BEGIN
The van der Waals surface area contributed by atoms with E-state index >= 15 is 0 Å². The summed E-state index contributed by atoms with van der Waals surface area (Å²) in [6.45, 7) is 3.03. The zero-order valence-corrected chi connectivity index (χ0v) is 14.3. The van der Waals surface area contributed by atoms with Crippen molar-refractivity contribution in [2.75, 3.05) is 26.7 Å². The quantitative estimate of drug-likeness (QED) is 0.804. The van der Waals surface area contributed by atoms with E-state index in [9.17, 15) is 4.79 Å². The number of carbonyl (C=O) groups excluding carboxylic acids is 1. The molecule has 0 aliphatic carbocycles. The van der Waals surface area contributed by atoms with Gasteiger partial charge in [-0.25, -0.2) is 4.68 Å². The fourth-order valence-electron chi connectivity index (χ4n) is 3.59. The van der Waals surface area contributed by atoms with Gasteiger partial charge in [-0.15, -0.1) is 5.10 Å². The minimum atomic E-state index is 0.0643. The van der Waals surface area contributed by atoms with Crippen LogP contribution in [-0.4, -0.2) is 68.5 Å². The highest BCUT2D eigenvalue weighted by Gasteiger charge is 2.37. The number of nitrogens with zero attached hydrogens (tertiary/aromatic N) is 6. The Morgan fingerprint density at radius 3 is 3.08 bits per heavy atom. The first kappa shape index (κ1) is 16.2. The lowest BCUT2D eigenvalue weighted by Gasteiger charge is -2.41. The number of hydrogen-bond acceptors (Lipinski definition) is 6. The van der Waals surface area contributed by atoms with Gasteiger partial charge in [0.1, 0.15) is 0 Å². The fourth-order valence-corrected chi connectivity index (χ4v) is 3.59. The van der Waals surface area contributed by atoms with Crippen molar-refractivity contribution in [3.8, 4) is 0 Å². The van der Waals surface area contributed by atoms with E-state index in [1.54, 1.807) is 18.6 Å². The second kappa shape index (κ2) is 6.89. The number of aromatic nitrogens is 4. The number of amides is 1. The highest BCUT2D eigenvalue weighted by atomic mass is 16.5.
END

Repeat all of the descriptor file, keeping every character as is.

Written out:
The van der Waals surface area contributed by atoms with E-state index >= 15 is 0 Å². The summed E-state index contributed by atoms with van der Waals surface area (Å²) in [6.45, 7) is 3.03. The zero-order valence-corrected chi connectivity index (χ0v) is 14.3. The van der Waals surface area contributed by atoms with Crippen molar-refractivity contribution in [2.75, 3.05) is 26.7 Å². The quantitative estimate of drug-likeness (QED) is 0.804. The van der Waals surface area contributed by atoms with E-state index in [9.17, 15) is 4.79 Å². The number of carbonyl (C=O) groups excluding carboxylic acids is 1. The molecule has 0 aliphatic carbocycles. The van der Waals surface area contributed by atoms with Gasteiger partial charge in [-0.25, -0.2) is 4.68 Å². The fourth-order valence-electron chi connectivity index (χ4n) is 3.59. The van der Waals surface area contributed by atoms with Gasteiger partial charge in [-0.15, -0.1) is 5.10 Å². The minimum atomic E-state index is 0.0643. The van der Waals surface area contributed by atoms with Crippen LogP contribution in [-0.4, -0.2) is 68.5 Å². The highest BCUT2D eigenvalue weighted by Gasteiger charge is 2.37. The number of nitrogens with zero attached hydrogens (tertiary/aromatic N) is 6. The Morgan fingerprint density at radius 3 is 3.08 bits per heavy atom. The first kappa shape index (κ1) is 16.2. The lowest BCUT2D eigenvalue weighted by Gasteiger charge is -2.41. The number of hydrogen-bond acceptors (Lipinski definition) is 6. The van der Waals surface area contributed by atoms with Gasteiger partial charge in [0.1, 0.15) is 0 Å². The fourth-order valence-corrected chi connectivity index (χ4v) is 3.59. The van der Waals surface area contributed by atoms with Crippen molar-refractivity contribution in [3.8, 4) is 0 Å². The van der Waals surface area contributed by atoms with E-state index in [1.54, 1.807) is 18.6 Å². The second kappa shape index (κ2) is 6.89. The number of aromatic nitrogens is 4. The number of amides is 1. The highest BCUT2D eigenvalue weighted by atomic mass is 16.5.